Stretching the Field: Meriweather has the right idea

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Updated: 11/01/2013 12:41 pm

( - This is what you asked for, Roger Goodell.

Many laud the NFL commissioner for his stance on players' safety, and deservedly so, but some are going to drastic measures to avoid a flag, fine or suspension.

Take a bow, Washington Redskins safety Brandon Meriweather.

Concussions have led to scrambled brains for players - past and present - and Goodell has implemented a system of penalties, fines and suspensions for those guilty of delivering that big blow.

They say rugby is a barbaric sport played by gentlemen, so how does that differ in football? It doesn't. Pads or no pads, players are going to get injured and possibly sustain life-long effects. We all know the tragic stories behind Mike Webster, Andre Waters or Junior Seau.

Leading with the head is illegal and sometimes players can't avoid it. Defenders are instructed to target opposing players in the chest area. Ok, understood. But what happens when an offensive player dips to avoid the hit and a player like Meriweather makes helmet-to-helmet contact? The yellow flag comes flying and a possible fine or suspension is doled out.

Meriweather has decided to take a different approach to tackling.

"To be honest, you've just got to go low now," Meriweather said. "You've got to end people's career. You've got to tear people's ACLs and mess up people's knees now. You can't hit them (that) way, you can't hit them high anymore. You've just got to go low."

Meriweather, who was slapped with a two-game suspension that was lowered to one game after an appeal, is obviously agitated how the league's rules have changed to promote players' safety. Meriweather will get back to work Sunday versus the San Diego Chargers after sitting out last week's loss at Denver.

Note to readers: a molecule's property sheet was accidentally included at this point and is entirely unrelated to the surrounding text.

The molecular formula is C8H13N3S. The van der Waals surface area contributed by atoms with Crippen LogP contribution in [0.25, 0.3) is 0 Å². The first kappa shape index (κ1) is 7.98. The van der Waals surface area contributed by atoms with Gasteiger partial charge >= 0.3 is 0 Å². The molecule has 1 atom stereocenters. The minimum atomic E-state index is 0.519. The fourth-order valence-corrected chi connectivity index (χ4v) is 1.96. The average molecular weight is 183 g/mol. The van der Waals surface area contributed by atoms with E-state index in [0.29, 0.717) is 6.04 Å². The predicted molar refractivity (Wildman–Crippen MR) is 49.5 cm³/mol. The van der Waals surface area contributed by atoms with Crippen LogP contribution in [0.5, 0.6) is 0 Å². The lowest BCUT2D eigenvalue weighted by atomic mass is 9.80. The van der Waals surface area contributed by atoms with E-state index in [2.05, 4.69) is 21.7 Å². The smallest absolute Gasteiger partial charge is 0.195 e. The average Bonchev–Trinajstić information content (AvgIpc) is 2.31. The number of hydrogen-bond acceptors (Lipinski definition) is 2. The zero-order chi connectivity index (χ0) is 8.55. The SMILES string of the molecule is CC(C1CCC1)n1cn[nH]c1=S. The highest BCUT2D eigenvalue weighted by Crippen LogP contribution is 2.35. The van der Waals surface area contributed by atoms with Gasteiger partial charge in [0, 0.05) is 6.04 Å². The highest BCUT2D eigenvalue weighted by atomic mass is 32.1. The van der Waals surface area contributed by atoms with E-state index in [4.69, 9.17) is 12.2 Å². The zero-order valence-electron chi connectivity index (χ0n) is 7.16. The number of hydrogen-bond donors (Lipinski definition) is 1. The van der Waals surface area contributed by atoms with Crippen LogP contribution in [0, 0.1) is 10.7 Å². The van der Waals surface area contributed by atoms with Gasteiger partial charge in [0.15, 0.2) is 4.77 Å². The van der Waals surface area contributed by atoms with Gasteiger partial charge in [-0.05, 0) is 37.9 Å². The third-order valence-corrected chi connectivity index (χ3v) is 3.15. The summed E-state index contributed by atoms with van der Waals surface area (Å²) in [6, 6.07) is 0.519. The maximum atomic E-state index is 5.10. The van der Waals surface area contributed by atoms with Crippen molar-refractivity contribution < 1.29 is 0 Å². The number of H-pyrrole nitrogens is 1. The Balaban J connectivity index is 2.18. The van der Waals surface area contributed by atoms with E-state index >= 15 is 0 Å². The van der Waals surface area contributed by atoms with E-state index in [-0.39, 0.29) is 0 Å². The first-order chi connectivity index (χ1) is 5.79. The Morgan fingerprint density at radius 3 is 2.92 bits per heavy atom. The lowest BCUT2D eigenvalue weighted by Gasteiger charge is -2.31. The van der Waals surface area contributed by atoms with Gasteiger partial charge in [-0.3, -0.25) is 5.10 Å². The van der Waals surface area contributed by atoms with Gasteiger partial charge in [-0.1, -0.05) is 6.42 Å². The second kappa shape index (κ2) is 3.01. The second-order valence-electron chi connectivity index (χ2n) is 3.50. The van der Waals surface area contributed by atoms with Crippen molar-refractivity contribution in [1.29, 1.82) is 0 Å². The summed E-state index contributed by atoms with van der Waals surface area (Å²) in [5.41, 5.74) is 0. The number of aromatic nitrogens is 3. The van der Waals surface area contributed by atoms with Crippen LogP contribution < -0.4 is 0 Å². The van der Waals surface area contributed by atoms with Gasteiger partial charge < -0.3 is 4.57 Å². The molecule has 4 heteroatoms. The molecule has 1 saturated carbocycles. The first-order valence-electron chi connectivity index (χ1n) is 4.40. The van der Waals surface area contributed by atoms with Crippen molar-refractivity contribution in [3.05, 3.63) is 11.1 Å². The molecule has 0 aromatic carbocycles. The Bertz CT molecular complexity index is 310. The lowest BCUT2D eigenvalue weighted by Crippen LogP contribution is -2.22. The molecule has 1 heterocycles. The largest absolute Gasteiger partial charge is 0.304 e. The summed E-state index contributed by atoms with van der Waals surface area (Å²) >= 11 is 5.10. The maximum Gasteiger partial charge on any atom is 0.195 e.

Redskins defensive coordinator Jim Haslett liked what he saw from his hard- hitting safety in his return to practice.

"I already addressed his comments and truly believe Brandon is a good guy. He's a good person, and I don't think he'll do anything that's going to harm the football team," Haslett said Thursday. "He said something out of emotion, the way he felt, and just knowing Brandon, the way he practiced yesterday, he'll stay within the rules and try to do what's best. He's not going to hurt our football team."

He may not hurt the Redskins, but there are some San Diego players who could have second thoughts entering Meriweather's space.

DeMaurice Smith, the head of the NFL Players Association, weighed in on Meriweather's comments.

"I spoke to Brandon. He is passionate about the game, and I know he is sorry for what he said."

No he's not.

Meriweather may have gone too far in saying he has to end people's careers, but he has no other choice than to go low. With penalties for helmet-to-helmet collisions, drilling a defenseless receiver and so on, Meriweather has the right idea in going low and that's what the NFL's front office ultimately wants. Perhaps the league feels recovering from a torn knee, broken leg or ankle or a quad contusion is more ideal than suffering a concussion.

The NFL only has itself to blame if defenders send a ball carrier out on a cart. Imagine what Steve Atwater, Ronnie Lott or Jack Tatum (RIP) would think of today's defensive standards. Tatum is probably rolling over in his grave.

Football is different now. It can be related to how the NBA used to be when Michael Jordan ran the floor. Jordan even said that today's players have no concept of driving the lane and catching an elbow from someone like Bill Laimbeer or Charles Oakley, and not hear a whistle.

NFL referees probably need ChapStick in their back pocket for how frequent they use the whistle. And Meriweather has had enough of it.

Tune in to your NFL Sunday Ticket or NFL RedZone to see if Meriweather or others cause ligament tears or ruptured tendons in the coming weeks because it's what the league has committed itself to.

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